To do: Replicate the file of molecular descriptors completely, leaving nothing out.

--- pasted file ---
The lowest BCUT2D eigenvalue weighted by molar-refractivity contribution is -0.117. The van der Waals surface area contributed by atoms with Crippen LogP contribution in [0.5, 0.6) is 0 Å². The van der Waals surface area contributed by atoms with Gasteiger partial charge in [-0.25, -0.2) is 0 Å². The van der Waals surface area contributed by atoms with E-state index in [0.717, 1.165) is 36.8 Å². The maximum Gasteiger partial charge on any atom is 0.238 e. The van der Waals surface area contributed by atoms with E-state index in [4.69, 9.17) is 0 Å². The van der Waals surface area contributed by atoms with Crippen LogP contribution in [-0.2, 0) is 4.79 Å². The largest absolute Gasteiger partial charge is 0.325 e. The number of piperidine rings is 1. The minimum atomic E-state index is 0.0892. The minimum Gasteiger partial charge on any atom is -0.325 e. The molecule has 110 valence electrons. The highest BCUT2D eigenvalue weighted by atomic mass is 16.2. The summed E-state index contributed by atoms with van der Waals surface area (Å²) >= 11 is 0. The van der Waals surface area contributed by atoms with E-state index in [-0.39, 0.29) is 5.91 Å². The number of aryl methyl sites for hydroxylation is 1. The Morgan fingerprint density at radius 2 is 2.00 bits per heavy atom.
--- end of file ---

The lowest BCUT2D eigenvalue weighted by molar-refractivity contribution is -0.117. The van der Waals surface area contributed by atoms with Crippen LogP contribution in [0.5, 0.6) is 0 Å². The van der Waals surface area contributed by atoms with Gasteiger partial charge in [-0.25, -0.2) is 0 Å². The van der Waals surface area contributed by atoms with E-state index in [0.717, 1.165) is 36.8 Å². The maximum Gasteiger partial charge on any atom is 0.238 e. The van der Waals surface area contributed by atoms with E-state index in [4.69, 9.17) is 0 Å². The van der Waals surface area contributed by atoms with Crippen LogP contribution in [-0.2, 0) is 4.79 Å². The largest absolute Gasteiger partial charge is 0.325 e. The number of piperidine rings is 1. The minimum atomic E-state index is 0.0892. The minimum Gasteiger partial charge on any atom is -0.325 e. The molecule has 110 valence electrons. The highest BCUT2D eigenvalue weighted by atomic mass is 16.2. The summed E-state index contributed by atoms with van der Waals surface area (Å²) >= 11 is 0. The van der Waals surface area contributed by atoms with E-state index in [-0.39, 0.29) is 5.91 Å². The number of aryl methyl sites for hydroxylation is 1. The Morgan fingerprint density at radius 2 is 2.00 bits per heavy atom.